2003 in aviation
From Wikipedia, the free encyclopedia
|Years in aviation:||2000 2001 2002 2003 2004 2005 2006|
|Centuries:||20th century · 21st century · 22nd century|
|Decades:||1970s 1980s 1990s 2000s 2010s 2020s 2030s|
|Years:||2000 2001 2002 2003 2004 2005 2006|
This is a list of aviation-related events from 2003:
- 8 January
- The Turkish Airlines Avro RJ100 Konya, operating as Flight 634, crashes in thick fog while on final approach to land at Diyarbakır Airport in Diyarbakır, Turkey. The plane breaks into three pieces and catches fire, killing 75 of the 80 people on board and seriously injuring all five survivors.
- Air Midwest Flight 5481, a Beechcraft 1900D operating as a US Airways Express flight, crashes into a US Airways hangar on takeoff from Charlotte/Douglas International Airport at Charlotte, North Carolina, killing all 21 people on board and injuring one person on the ground. The accident investigation determines that the crash resulted from improper maintenance and because the aircraft was overweight, Air Midwest having used Federal Aviation Administration-approved estimated passenger weight tables that had not been updated since 1936, when the average weight of an American passenger was 20 pounds (9 kg) lighter than in 2003.
- 9 January – TANS Perú Flight 222, a Fokker F28-1000 Fellowship, crashes near Chachapoyas, Peru, while on approach to Chachapoyas Airport, killing all 46 people on board.
- Fina Air begins services.
- 1 February – The Space Shuttle Columbia disintegrates on reentry after 16 days in space, killing its entire crew of seven.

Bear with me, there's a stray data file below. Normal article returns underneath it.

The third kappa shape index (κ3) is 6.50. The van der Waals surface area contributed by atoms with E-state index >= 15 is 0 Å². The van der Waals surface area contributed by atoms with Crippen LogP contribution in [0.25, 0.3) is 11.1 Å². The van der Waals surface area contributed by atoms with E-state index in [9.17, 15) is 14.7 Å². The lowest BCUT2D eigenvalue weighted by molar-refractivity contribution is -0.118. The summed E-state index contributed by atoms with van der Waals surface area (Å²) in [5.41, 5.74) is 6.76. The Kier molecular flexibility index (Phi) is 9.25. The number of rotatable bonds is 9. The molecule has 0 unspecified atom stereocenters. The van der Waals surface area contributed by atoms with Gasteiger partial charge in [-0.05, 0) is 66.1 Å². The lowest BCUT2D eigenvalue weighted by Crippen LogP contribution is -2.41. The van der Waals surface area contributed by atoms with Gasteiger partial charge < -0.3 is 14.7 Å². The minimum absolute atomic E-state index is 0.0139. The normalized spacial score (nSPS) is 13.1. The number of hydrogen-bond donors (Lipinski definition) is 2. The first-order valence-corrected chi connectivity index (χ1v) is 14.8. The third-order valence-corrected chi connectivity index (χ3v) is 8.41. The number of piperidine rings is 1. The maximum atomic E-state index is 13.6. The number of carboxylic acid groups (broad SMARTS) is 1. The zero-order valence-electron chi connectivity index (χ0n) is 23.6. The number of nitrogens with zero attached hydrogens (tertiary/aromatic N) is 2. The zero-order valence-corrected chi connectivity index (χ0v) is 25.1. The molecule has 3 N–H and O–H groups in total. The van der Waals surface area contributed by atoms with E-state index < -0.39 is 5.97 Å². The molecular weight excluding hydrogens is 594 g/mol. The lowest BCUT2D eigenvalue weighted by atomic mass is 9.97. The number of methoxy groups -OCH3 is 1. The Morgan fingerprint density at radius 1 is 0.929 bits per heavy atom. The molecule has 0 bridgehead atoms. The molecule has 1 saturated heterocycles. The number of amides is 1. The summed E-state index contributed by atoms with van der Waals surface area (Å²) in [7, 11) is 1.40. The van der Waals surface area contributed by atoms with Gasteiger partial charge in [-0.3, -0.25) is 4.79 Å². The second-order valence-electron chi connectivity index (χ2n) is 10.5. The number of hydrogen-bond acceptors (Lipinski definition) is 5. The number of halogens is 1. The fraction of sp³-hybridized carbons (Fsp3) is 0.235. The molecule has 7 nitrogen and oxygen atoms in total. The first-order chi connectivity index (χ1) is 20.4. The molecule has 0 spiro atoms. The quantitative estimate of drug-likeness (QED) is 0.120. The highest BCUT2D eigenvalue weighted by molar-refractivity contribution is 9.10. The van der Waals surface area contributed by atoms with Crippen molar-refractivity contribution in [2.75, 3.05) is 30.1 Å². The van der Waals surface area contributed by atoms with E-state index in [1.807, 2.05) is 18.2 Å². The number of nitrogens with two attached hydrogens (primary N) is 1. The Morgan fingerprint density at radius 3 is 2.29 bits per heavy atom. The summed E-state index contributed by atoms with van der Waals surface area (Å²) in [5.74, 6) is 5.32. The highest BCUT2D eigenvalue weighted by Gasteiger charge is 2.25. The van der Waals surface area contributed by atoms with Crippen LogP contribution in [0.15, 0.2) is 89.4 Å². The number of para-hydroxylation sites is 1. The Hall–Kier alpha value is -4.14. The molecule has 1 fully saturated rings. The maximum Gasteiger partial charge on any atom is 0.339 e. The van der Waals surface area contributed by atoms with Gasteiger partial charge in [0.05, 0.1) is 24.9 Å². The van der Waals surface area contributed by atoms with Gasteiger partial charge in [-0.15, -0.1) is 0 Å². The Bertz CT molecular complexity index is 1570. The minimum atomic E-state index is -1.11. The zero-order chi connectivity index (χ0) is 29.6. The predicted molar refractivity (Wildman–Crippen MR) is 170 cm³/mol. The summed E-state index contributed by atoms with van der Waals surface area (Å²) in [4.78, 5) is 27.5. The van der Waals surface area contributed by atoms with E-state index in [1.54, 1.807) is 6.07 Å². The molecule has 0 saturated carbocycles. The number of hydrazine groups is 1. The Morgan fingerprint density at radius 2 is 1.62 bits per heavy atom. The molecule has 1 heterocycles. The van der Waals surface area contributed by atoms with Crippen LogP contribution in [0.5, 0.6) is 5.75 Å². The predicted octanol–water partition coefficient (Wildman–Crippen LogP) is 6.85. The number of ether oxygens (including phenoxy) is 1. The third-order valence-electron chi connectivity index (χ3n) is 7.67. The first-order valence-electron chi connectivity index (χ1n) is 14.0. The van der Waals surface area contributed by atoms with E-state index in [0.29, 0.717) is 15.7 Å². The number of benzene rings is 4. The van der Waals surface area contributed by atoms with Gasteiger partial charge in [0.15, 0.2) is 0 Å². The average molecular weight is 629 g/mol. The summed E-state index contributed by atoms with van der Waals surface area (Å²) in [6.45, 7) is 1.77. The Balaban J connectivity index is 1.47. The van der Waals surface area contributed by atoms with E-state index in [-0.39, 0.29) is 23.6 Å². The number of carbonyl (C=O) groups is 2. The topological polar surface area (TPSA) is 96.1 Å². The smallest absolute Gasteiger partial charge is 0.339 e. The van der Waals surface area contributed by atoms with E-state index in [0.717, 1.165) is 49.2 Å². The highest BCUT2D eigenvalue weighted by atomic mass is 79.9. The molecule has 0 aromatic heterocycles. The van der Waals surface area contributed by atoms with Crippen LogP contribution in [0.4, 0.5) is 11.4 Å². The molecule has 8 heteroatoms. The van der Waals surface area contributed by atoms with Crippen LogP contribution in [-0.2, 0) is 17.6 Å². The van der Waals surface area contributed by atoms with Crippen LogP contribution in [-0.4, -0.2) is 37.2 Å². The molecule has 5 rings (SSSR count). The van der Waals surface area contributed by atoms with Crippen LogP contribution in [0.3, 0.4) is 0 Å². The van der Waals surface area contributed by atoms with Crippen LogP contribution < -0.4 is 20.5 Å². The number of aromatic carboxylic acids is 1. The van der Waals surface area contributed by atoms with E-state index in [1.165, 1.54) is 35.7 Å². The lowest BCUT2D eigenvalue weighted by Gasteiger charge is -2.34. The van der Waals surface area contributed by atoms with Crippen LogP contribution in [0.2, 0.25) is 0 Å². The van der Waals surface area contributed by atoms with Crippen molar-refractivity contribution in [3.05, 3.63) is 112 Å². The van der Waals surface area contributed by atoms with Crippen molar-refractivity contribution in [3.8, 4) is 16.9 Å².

- 5–9 February – The Aero-India show is held at Bangalore, India.
- 19 February – An Iranian Aerospace Force of the Army of the Guardians of the Islamic Revolution Ilyushin Il-76 (NATO reporting name "Candid") carrying members of the Islamic Revolutionary Guard from Zahedan to Kerman, Iran, crashes 35 kilometers (22 miles) southeast of Kerman, killing all 275 people on board. The third crash of an Il-76 in Iran, it is the deadliest accident in history involving an Il-76 and the deadliest aviation accident on Iranian soil.
- 1 March – Asiana Airlines joins the Star Alliance.
- 6 March – Air Algérie Flight 6289, the Boeing 737-200 7T-VEZ, suffers an engine failure during takeoff from Tamanrasset Airport in Tamanrasset, Algeria, stalls, veers off the runway, and crashes, killing all but one of the 102 people on board and injuring the sole survivor.
- 9 March – The Transportation Security Administration – responsible for the safety of the traveling public in the United States, with the bulk of its efforts devoted to civil aviation and the screening of passengers and baggage at over 450 airports in the United States – is moved from the United States Department of Transportation to the United States Department of Homeland Security.
- 1 May
- The United States Navy Sea Control Squadron 35 (VS-35) S-3 Viking antisubmarine aircraft 159387 brings President George W. Bush aboard the aircraft carrier USS Abraham Lincoln (CVN-72) in the Pacific Ocean off California, where Bush gives his "Mission Accomplished" speech about Operation Iraqi Freedom. Bush becomes the first U.S. president to make an arrested landing aboard an aircraft carrier in a fixed-wing aircraft. While the U.S. president is aboard, the S-3 uses the call sign "Navy One;" it remains the only aircraft ever to have done so.